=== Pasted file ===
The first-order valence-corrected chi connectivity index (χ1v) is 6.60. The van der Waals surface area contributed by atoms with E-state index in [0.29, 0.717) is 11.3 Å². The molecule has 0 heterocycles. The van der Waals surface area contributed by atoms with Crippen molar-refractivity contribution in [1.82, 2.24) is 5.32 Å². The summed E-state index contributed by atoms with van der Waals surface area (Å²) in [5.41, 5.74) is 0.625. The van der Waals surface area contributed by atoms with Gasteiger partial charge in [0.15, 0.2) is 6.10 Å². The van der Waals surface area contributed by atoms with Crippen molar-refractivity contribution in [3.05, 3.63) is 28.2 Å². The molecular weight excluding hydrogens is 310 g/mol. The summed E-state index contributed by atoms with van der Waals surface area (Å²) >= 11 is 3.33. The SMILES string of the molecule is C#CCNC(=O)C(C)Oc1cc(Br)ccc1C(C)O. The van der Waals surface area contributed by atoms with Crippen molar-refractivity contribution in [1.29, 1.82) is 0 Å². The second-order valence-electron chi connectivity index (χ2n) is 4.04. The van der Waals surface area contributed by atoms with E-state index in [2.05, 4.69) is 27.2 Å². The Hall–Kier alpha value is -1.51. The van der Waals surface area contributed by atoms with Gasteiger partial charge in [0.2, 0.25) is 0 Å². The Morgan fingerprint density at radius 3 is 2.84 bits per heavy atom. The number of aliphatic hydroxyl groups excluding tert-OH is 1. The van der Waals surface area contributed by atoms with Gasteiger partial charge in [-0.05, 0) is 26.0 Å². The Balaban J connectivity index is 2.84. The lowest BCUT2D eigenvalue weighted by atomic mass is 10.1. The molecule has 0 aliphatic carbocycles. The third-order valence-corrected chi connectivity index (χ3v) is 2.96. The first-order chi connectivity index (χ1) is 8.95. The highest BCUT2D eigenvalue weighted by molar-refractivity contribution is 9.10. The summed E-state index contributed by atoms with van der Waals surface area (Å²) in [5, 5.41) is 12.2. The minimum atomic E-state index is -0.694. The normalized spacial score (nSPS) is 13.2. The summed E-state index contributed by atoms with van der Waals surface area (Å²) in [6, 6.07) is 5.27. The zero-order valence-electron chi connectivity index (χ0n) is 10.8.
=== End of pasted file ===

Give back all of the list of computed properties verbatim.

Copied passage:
The first-order valence-corrected chi connectivity index (χ1v) is 6.60. The van der Waals surface area contributed by atoms with E-state index in [0.29, 0.717) is 11.3 Å². The molecule has 0 heterocycles. The van der Waals surface area contributed by atoms with Crippen molar-refractivity contribution in [1.82, 2.24) is 5.32 Å². The summed E-state index contributed by atoms with van der Waals surface area (Å²) in [5.41, 5.74) is 0.625. The van der Waals surface area contributed by atoms with Gasteiger partial charge in [0.15, 0.2) is 6.10 Å². The van der Waals surface area contributed by atoms with Crippen molar-refractivity contribution in [3.05, 3.63) is 28.2 Å². The molecular weight excluding hydrogens is 310 g/mol. The summed E-state index contributed by atoms with van der Waals surface area (Å²) >= 11 is 3.33. The SMILES string of the molecule is C#CCNC(=O)C(C)Oc1cc(Br)ccc1C(C)O. The van der Waals surface area contributed by atoms with Crippen molar-refractivity contribution in [1.29, 1.82) is 0 Å². The second-order valence-electron chi connectivity index (χ2n) is 4.04. The van der Waals surface area contributed by atoms with E-state index in [2.05, 4.69) is 27.2 Å². The Hall–Kier alpha value is -1.51. The van der Waals surface area contributed by atoms with Gasteiger partial charge in [0.2, 0.25) is 0 Å². The Morgan fingerprint density at radius 3 is 2.84 bits per heavy atom. The number of aliphatic hydroxyl groups excluding tert-OH is 1. The van der Waals surface area contributed by atoms with Gasteiger partial charge in [-0.05, 0) is 26.0 Å². The Balaban J connectivity index is 2.84. The lowest BCUT2D eigenvalue weighted by atomic mass is 10.1. The molecule has 0 aliphatic carbocycles. The third-order valence-corrected chi connectivity index (χ3v) is 2.96. The first-order chi connectivity index (χ1) is 8.95. The highest BCUT2D eigenvalue weighted by molar-refractivity contribution is 9.10. The summed E-state index contributed by atoms with van der Waals surface area (Å²) in [5, 5.41) is 12.2. The minimum atomic E-state index is -0.694. The normalized spacial score (nSPS) is 13.2. The summed E-state index contributed by atoms with van der Waals surface area (Å²) in [6, 6.07) is 5.27. The zero-order valence-electron chi connectivity index (χ0n) is 10.8.